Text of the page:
Policymakers’ failure to confront the problem of “ghost Caymanians” has created an exponentially more complex problem: a second generation – and perhaps soon, a third – of Cayman Islands residents with murky or restricted rights.
Cayman is home to an unknown number of people who do not have Caymanian status, but who were born here or raised here by parents who later became Caymanian. Instead, they exist in a kind of immigration limbo … here but also not here. Many of these “ghosts” – there could be several hundred or more – do not learn of their precarious situation until they attempt to apply for a job, travel overseas or secure residency rights for a spouse.
Consider the following scenario: A husband and wife move to Cayman as work permit holders. While in Cayman, they have a child. Later, the parents obtain Caymanian status, which gives the child Caymanian status “by entitlement.” When the child turns 17 (but before the age of 24), the child must apply for continuation of that status from the chief immigration officer.
If for some reason the child does not make that application, he loses his Caymanian status and a “ghost Caymanian” is created.
The issue was identified years ago, but successive elected governments have failed to remedy this unfortunate and untenable situation.
Unlike the Cuban migrants of today who wash up on Cayman’s shores and are repatriated or seek asylum, there is no formalized process or structure for dealing with “ghost Caymanians.” They may be from here, but they have little recourse under the current law.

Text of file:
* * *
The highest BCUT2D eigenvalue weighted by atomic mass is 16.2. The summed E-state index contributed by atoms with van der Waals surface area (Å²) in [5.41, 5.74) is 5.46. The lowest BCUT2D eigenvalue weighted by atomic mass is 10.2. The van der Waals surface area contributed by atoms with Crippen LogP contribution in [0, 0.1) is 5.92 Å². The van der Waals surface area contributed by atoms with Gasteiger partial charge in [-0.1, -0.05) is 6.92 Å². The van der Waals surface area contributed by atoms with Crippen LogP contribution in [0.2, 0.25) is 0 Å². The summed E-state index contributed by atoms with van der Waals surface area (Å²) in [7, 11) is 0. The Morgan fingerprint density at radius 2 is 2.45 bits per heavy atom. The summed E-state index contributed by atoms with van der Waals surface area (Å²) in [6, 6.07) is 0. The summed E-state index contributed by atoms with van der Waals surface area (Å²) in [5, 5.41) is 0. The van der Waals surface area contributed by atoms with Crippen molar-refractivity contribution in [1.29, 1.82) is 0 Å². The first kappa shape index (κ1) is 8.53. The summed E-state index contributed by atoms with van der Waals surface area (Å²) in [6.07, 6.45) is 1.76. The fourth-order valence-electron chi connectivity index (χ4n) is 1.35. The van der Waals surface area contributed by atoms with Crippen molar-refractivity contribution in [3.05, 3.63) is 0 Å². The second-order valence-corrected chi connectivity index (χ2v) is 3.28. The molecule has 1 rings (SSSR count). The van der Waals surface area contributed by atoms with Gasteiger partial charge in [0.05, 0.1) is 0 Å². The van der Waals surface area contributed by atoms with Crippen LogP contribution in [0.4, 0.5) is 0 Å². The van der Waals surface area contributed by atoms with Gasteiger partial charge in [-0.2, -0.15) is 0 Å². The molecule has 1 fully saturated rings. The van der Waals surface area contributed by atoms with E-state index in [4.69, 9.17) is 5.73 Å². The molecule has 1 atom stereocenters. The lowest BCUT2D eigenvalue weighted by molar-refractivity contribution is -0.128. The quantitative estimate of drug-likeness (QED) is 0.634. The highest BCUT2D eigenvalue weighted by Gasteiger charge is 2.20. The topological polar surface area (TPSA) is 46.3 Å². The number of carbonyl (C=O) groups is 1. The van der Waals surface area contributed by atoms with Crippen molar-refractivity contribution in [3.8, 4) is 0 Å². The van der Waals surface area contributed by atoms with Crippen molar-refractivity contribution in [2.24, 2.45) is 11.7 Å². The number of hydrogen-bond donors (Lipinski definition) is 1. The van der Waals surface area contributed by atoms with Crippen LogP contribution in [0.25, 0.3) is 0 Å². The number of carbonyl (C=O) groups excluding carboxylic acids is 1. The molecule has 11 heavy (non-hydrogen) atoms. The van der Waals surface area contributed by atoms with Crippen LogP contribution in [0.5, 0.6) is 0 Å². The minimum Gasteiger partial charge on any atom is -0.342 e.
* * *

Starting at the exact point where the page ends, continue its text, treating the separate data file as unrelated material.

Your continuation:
More than a decade ago, lawmakers passed an intended fix – a special provision in Immigration Law that allowed anyone born in Cayman to non-Caymanian parents between March 27, 1977 and Jan. 1, 1983 to apply for Caymanian status. The law gave a deadline – Dec. 21, 2007. For whatever reason, many people did not grab hold of that life preserver, either.
People born to “ghost Caymanians” after Jan. 1, 1983, cannot obtain Caymanian status through their parents, even though they may have never called any other country but Cayman “home.”
Doing the math, it seems inevitable that a third generation of “ghost Caymanians” is on the horizon, if not already among us.
No doubt, personal responsibility plays a role in some of these cases, but the root cause is Cayman’s flawed and convoluted immigration framework. Cayman has a responsibility to the hundreds, perhaps thousands, of members of our community who are “Caymanian” in every sense of the word except for the strict legal definition.
Whether it’s achieved through Cabinet action, immigration legislation or some combination of the two, the only rational solution is for these people to be regularized and recognized as the Caymanians they are. Doing so would not constitute an act of charity but the long-overdue correction of governmental error.
If lawmakers do not act swiftly, Governor Helen Kilpatrick and the U.K. Foreign and Commonwealth Office should consider intervening. Authority over immigration matters has been devolved to local authorities, but responsibility shifts hands from Cayman to the U.K. when grievances grow to become potential human rights violations … particularly when many of the people whose rights are being violated may also have substantive claims to British citizenship.
Remember, these residents are not actual “ghosts” – they are living and breathing individuals who are part of Cayman’s society.